This has been a year unlike any other, at least in the almost 50 years that I’ve been gardening in the Metroplex. When I started jotting down things that I might want to share for early October responsibilities it was hard to know when to stop. I’ll break it down by different parts of your landscape and garden.
If you have bare ground where you’re needing permanent turf (a new home, for example), you can still plant bermuda from sod if you do so immediately. It’s too late for St. Augustine because it won’t have time to develop good roots before it turns cold. Buy fresh sod and get it planted onto freshly tilled soil no later than the next few days. Water it thoroughly after planting.
Ryegrass as a temporary cover might be a better idea. Annual rye costs less, but it’s also coarser-textured and requires more frequent mowing come spring. “Perennial” rye isn’t any more perennial than annual rye. Both die out with the hot days of May. Perennial rye makes a better overseeding grass if you’re trying to get green turf in the winter.
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Keep mowing your lawn at the same height right up to first freeze. Letting grass grow taller does not improve its winter hardiness. It actually weakens the turf, and that allows weeds to invade.
Speaking of weeds, it’s six weeks too late to apply pre-emergent weedkillers to stop winter weeds. You’re going to have to cope with any grassy weeds such as annual bluegrass and rescuegrass now since we have no post-emergent herbicide available. However, you do get a second chance at the non-grassy (broadleafed) weeds. You can apply herbicides containing 2,4-D to them according to label directions to kill the likes of dandelions, clover, henbit and chickweed. You’ll probably get better control if you wait a couple more weeks to do that.
Brown patch is starting to show up in St. Augustine. It’s a fungal leaf disease that attacks the blades where they attach to the runners. You’ll first notice yellowing blades in small areas, but within days they’ll form into defined circles of browning blades. Pull on them and they’ll easily come loose from the runners. Within a week you’ll see round blotches 18 to 24 inches across sprinkled over your lawn. This disease requires cool weather and high humidity. Water only in the morning. Do not allow your lawn to stay wet overnight. Apply a labeled turf fungicide to stop it.
We are still seeing washes of yellowish-green St. Augustine mixed in with healthy grass. You’ll also be able to see angular brown or grayish-brown fungal spots on the blades. This is a hot weather disease that somehow has hung around clear into October. Gray leaf spot weakens the grass badly. The same fungicide you apply for brown patch should help with it.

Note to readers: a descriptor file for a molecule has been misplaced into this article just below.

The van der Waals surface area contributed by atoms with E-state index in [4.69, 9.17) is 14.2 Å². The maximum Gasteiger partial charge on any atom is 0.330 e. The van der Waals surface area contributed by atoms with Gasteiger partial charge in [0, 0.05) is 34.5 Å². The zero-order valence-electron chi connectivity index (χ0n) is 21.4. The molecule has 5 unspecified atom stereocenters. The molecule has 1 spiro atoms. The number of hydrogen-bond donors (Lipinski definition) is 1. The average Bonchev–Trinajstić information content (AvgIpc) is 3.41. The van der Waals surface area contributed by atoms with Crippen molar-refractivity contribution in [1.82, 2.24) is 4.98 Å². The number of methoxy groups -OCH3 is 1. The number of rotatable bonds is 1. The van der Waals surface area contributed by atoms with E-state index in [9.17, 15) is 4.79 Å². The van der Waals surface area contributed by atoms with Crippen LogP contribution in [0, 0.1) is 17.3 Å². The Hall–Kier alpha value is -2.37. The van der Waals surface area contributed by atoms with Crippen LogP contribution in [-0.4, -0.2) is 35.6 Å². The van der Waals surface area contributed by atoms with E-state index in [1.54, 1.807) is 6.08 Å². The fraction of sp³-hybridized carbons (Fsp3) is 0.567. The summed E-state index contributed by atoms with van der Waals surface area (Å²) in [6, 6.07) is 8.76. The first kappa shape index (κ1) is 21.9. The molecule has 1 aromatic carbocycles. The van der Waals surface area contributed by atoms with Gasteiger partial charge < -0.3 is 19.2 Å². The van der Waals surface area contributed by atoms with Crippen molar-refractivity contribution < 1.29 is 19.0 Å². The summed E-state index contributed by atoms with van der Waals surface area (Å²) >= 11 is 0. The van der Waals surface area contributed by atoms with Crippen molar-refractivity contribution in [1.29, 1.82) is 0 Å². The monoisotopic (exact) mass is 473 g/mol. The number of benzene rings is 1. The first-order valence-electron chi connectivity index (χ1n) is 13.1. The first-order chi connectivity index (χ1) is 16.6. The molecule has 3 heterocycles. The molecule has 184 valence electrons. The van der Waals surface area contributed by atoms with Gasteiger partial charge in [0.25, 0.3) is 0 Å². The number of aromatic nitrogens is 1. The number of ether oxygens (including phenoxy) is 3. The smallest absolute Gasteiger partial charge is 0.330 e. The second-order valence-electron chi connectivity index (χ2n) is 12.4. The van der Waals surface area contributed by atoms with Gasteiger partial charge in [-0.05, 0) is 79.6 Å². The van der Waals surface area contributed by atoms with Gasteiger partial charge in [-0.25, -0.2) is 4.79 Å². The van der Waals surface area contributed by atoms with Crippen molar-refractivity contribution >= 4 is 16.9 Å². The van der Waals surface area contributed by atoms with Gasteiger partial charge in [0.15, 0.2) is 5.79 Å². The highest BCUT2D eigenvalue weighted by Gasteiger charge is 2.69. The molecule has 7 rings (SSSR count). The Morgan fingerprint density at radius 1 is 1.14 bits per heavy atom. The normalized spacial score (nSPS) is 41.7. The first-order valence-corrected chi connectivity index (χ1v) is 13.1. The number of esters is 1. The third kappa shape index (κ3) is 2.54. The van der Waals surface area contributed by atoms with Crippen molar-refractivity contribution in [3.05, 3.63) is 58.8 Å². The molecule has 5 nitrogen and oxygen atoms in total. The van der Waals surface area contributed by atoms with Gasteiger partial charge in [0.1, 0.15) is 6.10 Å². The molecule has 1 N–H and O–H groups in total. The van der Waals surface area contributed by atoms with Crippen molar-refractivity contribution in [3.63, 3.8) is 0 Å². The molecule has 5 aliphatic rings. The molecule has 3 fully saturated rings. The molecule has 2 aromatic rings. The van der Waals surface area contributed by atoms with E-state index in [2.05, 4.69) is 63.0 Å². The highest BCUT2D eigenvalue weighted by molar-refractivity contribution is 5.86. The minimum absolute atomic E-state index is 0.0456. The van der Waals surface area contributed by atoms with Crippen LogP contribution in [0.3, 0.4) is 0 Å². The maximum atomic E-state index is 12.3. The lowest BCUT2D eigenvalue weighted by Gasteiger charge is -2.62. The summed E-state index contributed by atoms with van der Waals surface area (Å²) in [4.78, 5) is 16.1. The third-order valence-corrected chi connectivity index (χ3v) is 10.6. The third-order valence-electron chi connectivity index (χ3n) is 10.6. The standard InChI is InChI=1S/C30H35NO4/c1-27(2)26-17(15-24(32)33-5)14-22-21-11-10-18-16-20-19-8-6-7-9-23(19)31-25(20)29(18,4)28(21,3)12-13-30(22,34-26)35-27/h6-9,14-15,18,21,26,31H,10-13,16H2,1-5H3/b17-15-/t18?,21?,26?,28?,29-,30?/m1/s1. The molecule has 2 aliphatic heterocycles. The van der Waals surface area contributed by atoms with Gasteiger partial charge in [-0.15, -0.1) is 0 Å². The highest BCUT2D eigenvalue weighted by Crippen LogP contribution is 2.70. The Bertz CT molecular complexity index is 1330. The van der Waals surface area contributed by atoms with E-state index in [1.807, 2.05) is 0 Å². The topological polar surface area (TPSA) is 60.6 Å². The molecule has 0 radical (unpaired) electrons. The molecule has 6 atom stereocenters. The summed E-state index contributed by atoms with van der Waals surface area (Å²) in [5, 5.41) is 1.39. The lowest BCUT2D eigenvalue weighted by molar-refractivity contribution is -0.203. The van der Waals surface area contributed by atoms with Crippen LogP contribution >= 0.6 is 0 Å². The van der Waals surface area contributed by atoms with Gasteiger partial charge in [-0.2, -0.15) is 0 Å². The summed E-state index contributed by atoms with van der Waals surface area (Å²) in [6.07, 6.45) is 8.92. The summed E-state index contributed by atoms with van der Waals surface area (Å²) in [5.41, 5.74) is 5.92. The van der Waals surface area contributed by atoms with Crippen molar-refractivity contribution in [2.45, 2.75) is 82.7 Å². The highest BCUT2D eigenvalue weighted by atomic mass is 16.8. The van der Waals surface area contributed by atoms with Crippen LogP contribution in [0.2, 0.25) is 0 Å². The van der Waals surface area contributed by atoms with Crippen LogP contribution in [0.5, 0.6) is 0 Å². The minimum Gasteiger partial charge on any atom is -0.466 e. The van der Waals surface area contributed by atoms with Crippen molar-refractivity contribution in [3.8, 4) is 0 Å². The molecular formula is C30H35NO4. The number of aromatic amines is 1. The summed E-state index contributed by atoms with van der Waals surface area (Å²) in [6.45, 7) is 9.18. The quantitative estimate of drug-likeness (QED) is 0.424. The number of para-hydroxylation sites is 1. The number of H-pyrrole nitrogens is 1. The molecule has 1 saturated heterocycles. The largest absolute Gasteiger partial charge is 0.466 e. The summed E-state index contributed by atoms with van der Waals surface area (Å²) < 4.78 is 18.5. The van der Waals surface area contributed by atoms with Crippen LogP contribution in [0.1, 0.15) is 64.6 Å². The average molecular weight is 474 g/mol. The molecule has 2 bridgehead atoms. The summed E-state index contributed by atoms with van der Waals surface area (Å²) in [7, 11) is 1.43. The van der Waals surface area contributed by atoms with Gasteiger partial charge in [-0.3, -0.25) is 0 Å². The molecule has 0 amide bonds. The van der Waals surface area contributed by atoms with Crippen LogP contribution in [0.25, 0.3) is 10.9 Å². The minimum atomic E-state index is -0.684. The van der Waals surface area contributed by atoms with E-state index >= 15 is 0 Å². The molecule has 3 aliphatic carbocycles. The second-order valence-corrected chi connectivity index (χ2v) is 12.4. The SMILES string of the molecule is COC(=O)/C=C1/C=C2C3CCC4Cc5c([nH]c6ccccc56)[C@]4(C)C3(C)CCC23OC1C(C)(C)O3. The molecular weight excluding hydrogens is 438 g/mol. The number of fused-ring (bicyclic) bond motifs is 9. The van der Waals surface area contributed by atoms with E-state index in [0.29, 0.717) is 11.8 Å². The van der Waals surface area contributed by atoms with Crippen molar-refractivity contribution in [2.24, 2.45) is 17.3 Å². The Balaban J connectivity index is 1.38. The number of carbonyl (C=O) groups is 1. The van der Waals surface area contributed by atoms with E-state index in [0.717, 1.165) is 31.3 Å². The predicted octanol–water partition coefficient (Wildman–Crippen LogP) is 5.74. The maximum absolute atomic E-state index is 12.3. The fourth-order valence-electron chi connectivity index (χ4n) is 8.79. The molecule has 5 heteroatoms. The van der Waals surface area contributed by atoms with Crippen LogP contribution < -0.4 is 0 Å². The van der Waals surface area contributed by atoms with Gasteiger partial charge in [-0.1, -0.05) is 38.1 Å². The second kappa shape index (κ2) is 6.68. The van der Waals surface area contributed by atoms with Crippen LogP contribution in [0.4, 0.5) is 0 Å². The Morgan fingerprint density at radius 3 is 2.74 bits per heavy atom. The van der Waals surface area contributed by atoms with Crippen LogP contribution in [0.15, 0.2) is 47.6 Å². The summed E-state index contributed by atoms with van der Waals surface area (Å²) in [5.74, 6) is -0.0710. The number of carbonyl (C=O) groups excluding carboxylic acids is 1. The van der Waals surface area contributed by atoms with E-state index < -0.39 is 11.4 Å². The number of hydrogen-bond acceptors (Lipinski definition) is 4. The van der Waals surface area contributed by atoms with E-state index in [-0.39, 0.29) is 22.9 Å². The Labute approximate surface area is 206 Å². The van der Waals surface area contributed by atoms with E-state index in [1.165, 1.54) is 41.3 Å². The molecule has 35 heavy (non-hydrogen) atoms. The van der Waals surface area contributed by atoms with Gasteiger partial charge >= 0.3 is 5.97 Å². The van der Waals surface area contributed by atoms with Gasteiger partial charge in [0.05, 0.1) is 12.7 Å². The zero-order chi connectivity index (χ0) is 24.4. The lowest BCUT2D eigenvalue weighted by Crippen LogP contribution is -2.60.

Trees and shrubs
If you’re seeing sticky residue on the leaves of your taller plants, and if that residue is also falling to surfaces below, that’s honeydew. It’s the excretion of insects following feeding, and the list includes aphids on trees such as pecans, oaks and crape myrtles, lace bugs on oaks, elms and others, and scale on crape myrtles. You’re likely to see black sooty mold develop in the honeydew substrate, but the mold is not the real problem. To eliminate the sooty mold you must eliminate the source of the honeydew. Contact insecticides may work. Systemic insecticides applied in late spring often are the best preventives.
The past few weeks may have seen twigs and small branches falling from your shade trees. That’s the work of the female twig girdler beetle. She lays eggs in the far end of the twig, then uses her sharp mouthparts to sever the twig. It falls to the ground, and as the twig decays the eggs hatch and feed within the twig. The female beetle is present for only a short while, so sprays won’t work. Your best bet is to gather the twigs and send them off with the trash. The good news is that this insect is rarely harmful to shade trees.
Check your trees closely for evidence of dead or damaged branches. It’s much easier to identify them while there still are leaves present than it will be come winter. If you have need of professional pruning, call a certified arborist.
Annuals and perennials
Tidy up your color plantings by removing spent flower stalks and seed stubble. Allow perennials to die back at their own pace – don’t remove green growth in your haste “to put the plants to bed for the winter.”
This is the ideal time to dig and divide spring-flowering perennials, including sweet violets, candytuft, oxalis, thrift, Louisiana phlox, iris, daylilies, Shasta daises and purple coneflowers, among many others. Lift the plants out and rework their planting soil entirely. Incorporate new organic matter generously and rototill to 10 to 12 inches deep. Space the plants at recommended distances. Give extras to friends or put them on the compost – do not overcrowd your new plantings. Water immediately.
Buy your spring-flowering bulbs now. Daffodils, narcissus and jonquils, also grape hyacinths can be planted immediately, but tulips and Dutch hyacinths need to go into the refrigerator for at least 45 days at 45 degrees to give them the “pre-chilling” they require to bloom normally.
If you’re going to be including cool-season annuals, this is the time to start planting them. Plant them into well-prepared garden soil and in raised beds that drain perfectly. Pansies, violas and pinks are the most winter-hardy. Dwarf snapdragons and ornamental cabbage and kale are two other good options.